CORAL GABLES, Fla. (AP) — Not even a smack in the nose could stop 5-foot-7 Miami Hurricanes guard Chris Lykes against Florida State.
The freshman dynamo scored a season-high 18 points and shook off an accidental blow to the face, helping the No. 15 Hurricanes withstand a late rally from the No. 24 Seminoles to win 80-74 on Sunday.
Lykes was hit — with no foul called — as he drove for a layup midway through the second half. Dazed, he didn’t even see his shot go in.
“I just heard the crowd,” he said. “I got hit in my nose, and I couldn’t breathe through my nose for a minute.”
He quickly went to the dressing room accompanied by a trainer, but was back in the game moments later. His jumper to beat the shot clock with 4 minutes left slowed Florida State’s comeback.
Lykes finished 6 for 10 from the field, including a pair of 3-pointers and baskets on two acrobatic drives.
“I told everybody before the season, don’t sleep on him,” teammate Bruce Brown said. “He does it in practice. I knew it was a matter of time before he did it in a game.”
Brown scored a season-high 23 points and Dewan Huell had 20 points and eight rebounds for the Hurricanes, who took the lead for good in the early minutes and made 13 of their first 14 shots.
The Hurricanes (13-2, 2-1 Atlantic Coast Conference) won their first home game since Dec. 5. Florida State (12-3, 1-2) lost for the third time in the past six games.
Lykes made two highlight plays in the first half. He drove into the lane and scooped in a shot from knee level, and in the final seconds weaved past two defenders for a reverse layup to give Miami its largest lead of the half, 45-32.
“I know my teammates believe in me a lot,” Lykes said. “I just try to bring energy off the bench and make the right plays.”
Florida State cut a 16-point second-half deficit to four with 24 seconds left. Braian Angola then made a backcourt steal but missed a 3-pointer that would have left the Seminoles trailing by one.
Brown made five of six free throws in the final 45 seconds and finished 12-for-14 at the line.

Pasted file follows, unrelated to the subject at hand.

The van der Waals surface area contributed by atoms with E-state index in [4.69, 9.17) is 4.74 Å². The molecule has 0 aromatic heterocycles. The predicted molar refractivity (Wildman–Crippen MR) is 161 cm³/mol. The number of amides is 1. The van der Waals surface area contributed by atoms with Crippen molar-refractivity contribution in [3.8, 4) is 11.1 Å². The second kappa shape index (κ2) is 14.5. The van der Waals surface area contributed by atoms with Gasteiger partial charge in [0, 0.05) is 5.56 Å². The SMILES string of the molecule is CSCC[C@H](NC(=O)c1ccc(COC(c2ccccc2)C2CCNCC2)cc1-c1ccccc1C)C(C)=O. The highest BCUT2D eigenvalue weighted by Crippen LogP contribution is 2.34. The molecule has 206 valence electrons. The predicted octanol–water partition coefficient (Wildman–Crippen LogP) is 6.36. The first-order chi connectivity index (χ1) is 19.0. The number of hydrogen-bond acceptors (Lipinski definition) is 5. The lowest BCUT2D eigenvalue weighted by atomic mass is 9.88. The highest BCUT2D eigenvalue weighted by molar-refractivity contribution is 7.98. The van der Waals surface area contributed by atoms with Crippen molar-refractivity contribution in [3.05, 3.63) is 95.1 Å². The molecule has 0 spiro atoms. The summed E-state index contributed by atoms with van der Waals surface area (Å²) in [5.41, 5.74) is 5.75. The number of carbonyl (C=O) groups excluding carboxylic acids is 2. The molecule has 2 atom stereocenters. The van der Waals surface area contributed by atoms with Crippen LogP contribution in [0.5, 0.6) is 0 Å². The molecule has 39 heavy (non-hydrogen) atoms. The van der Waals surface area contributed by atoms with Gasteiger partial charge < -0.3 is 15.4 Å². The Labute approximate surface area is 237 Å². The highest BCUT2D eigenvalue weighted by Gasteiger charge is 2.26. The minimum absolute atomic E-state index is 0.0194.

“It was two Top 25 teams going at each other,” Miami coach Jim Larranaga said.
Angola had 16 points and five steals for Florida State, which shot a season-low 36 percent. Miami, ranked second nationally in scoring defense, held the Seminoles below their season average of 85.4.
“In the second half we were a little more aggressive,” Florida State coach Leonard Hamilton said. “But we had dug such a hole, it was hard to pull out of it.”
POUNDING THE BOARDS
Rebounding kept the taller Seminoles in the game. They had a 44-32 edge, with 21 offensive rebounds, and outscored Miami 13-2 on second-chance points. Freshman Mfiondu Kabengele tied a season high with 12 rebounds in 18 minutes.
Christ Koumadje returned from a foot injury that had sidelined him since the third game of the season. He had eight rebounds and five points in 13 minutes.
Larranaga said Brown and the other Hurricanes shot poorly in practice Saturday. Later, Larranaga phoned Brown and recommended he watch video highlights of himself to restore his confidence.
“Right after the game, he said, ‘I did,'” Larranaga said with a laugh. “Guys just need to think positively.”
Highly touted Hurricanes freshman Lonnie Walker IV started for only the second time this season, but that didn’t help him shake a slump. He hit a 3-pointer on the game’s first possession but finished with only five points in 15 minutes.
The Hurricanes beat a ranked team for the second time this season. They won at then-No. 12 Minnesota on Nov. 29.
The Seminoles, who made 45 3-pointers in their three previous games, went 5 for 24 from beyond the arc.
Fans near the Seminoles bench taunted them regarding the recent departure of their football coach, chanting “Jimbo left you!”
The Hurricanes began a stretch of three consecutive games against ranked teams. They play at No. 25 Clemson on Saturday and face No. 2 Duke at home on Nov. 15.
“I ain’t looking ahead,” Larranaga said, “except to dinner.”
Florida State will try to bounce back from the loss when it faces Louisville at home on Wednesday.
“You can’t sit around and have a pity party,” Hamilton said.